My Cultural Diet

356 reviews of movies, TV shows, books, restaurants, etc. My own private Goodreads, Letterboxd, and Yelp all rolled into one (more info here). Ratings are 100% subjective, non-scientific, and subject to change. May contain affiliate links.

Chivalry by Neil Gaiman, Colleen Doran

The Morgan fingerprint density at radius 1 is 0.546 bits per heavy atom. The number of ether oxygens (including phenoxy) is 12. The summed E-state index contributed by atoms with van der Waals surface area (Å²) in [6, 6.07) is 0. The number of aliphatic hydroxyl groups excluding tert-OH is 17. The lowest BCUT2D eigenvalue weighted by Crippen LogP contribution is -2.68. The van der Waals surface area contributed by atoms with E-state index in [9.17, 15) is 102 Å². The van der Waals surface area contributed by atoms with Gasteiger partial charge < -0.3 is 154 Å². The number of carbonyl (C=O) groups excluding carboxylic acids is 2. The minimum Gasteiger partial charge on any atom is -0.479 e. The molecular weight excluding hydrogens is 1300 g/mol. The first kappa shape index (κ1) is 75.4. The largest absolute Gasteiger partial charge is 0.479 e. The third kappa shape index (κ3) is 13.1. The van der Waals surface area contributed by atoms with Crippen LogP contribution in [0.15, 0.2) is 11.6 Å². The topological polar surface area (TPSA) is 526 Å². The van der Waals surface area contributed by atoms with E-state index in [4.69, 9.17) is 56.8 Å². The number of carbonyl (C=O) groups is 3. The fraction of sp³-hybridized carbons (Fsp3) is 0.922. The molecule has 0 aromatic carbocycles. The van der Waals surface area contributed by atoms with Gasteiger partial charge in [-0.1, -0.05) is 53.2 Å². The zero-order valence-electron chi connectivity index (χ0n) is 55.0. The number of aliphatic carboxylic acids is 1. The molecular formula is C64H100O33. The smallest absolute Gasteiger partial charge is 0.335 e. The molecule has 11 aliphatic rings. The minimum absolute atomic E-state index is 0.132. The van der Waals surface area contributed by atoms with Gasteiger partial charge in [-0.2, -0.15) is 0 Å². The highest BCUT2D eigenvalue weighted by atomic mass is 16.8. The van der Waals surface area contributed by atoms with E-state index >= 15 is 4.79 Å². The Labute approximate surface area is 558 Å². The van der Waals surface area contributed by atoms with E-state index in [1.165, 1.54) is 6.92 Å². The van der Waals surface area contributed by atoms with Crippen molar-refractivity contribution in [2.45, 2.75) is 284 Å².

The widowed Mrs. Whitaker lives a perfectly ordinary life: tending her garden, having lunch with friends, going to church, collecting her pension. That all changes when she buys the Holy Grail at a local second-hand shop and a gallant knight named Galaad arrives at her door to collect it. Neil Gaiman’s Chivalry — originally published as a short story back in 1992 — is a seemingly slight tale, but like much of his storytelling, there’s more going on below the surface. It’s an obvious and good-natured riff on Arthurian legend, but it’s also a rumination on aging, death, love, grief… you know, the casual topics. It’s also filled with delightfully understated details that spark the imagination. How to explain Mrs. Whitaker’s announcement of the Grail to her friend? What is the significance of Galaad’s geas? Why is Mrs. Whitaker so talented at recognizing magical and arcane objects? Colleen Doran’s watercolors are light and dreamy, which is quite apropos for this playful-yet-bittersweet tale. (Her afterword sheds some light on both her inspiration and process for Chivalry, as well as her own love for Arthurian legend, including Howard Pyle’s classic work.)

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